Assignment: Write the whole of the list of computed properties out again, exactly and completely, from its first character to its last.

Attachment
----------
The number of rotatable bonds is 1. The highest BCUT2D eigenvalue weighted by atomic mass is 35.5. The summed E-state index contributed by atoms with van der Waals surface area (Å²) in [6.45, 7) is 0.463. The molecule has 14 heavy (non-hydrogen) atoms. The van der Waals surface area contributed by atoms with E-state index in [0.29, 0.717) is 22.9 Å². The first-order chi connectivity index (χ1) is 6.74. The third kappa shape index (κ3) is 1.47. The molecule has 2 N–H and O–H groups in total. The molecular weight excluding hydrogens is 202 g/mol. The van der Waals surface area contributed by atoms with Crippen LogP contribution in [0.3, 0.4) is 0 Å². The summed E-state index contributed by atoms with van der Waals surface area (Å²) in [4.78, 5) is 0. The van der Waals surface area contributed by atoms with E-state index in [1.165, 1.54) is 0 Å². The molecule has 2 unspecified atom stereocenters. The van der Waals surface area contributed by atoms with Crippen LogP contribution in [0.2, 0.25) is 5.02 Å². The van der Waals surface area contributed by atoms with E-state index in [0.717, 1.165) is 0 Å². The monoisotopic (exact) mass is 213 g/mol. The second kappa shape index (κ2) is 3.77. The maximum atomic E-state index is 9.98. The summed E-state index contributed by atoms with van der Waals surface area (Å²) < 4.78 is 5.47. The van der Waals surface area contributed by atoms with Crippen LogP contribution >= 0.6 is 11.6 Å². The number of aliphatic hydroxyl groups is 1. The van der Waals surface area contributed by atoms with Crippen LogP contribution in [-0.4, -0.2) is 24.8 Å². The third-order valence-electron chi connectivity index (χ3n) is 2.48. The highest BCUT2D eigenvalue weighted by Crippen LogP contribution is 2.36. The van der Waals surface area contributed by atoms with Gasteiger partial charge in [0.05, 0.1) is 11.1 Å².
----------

The number of rotatable bonds is 1. The highest BCUT2D eigenvalue weighted by atomic mass is 35.5. The summed E-state index contributed by atoms with van der Waals surface area (Å²) in [6.45, 7) is 0.463. The molecule has 14 heavy (non-hydrogen) atoms. The van der Waals surface area contributed by atoms with E-state index in [0.29, 0.717) is 22.9 Å². The first-order chi connectivity index (χ1) is 6.74. The third kappa shape index (κ3) is 1.47. The molecule has 2 N–H and O–H groups in total. The molecular weight excluding hydrogens is 202 g/mol. The van der Waals surface area contributed by atoms with Crippen LogP contribution in [0.3, 0.4) is 0 Å². The summed E-state index contributed by atoms with van der Waals surface area (Å²) in [4.78, 5) is 0. The van der Waals surface area contributed by atoms with E-state index in [1.165, 1.54) is 0 Å². The molecule has 2 unspecified atom stereocenters. The van der Waals surface area contributed by atoms with Crippen LogP contribution in [0.2, 0.25) is 5.02 Å². The van der Waals surface area contributed by atoms with E-state index in [0.717, 1.165) is 0 Å². The monoisotopic (exact) mass is 213 g/mol. The second kappa shape index (κ2) is 3.77. The maximum atomic E-state index is 9.98. The summed E-state index contributed by atoms with van der Waals surface area (Å²) < 4.78 is 5.47. The van der Waals surface area contributed by atoms with Crippen LogP contribution >= 0.6 is 11.6 Å². The number of aliphatic hydroxyl groups is 1. The van der Waals surface area contributed by atoms with Crippen LogP contribution in [-0.4, -0.2) is 24.8 Å². The third-order valence-electron chi connectivity index (χ3n) is 2.48. The highest BCUT2D eigenvalue weighted by Crippen LogP contribution is 2.36. The van der Waals surface area contributed by atoms with Gasteiger partial charge in [0.05, 0.1) is 11.1 Å².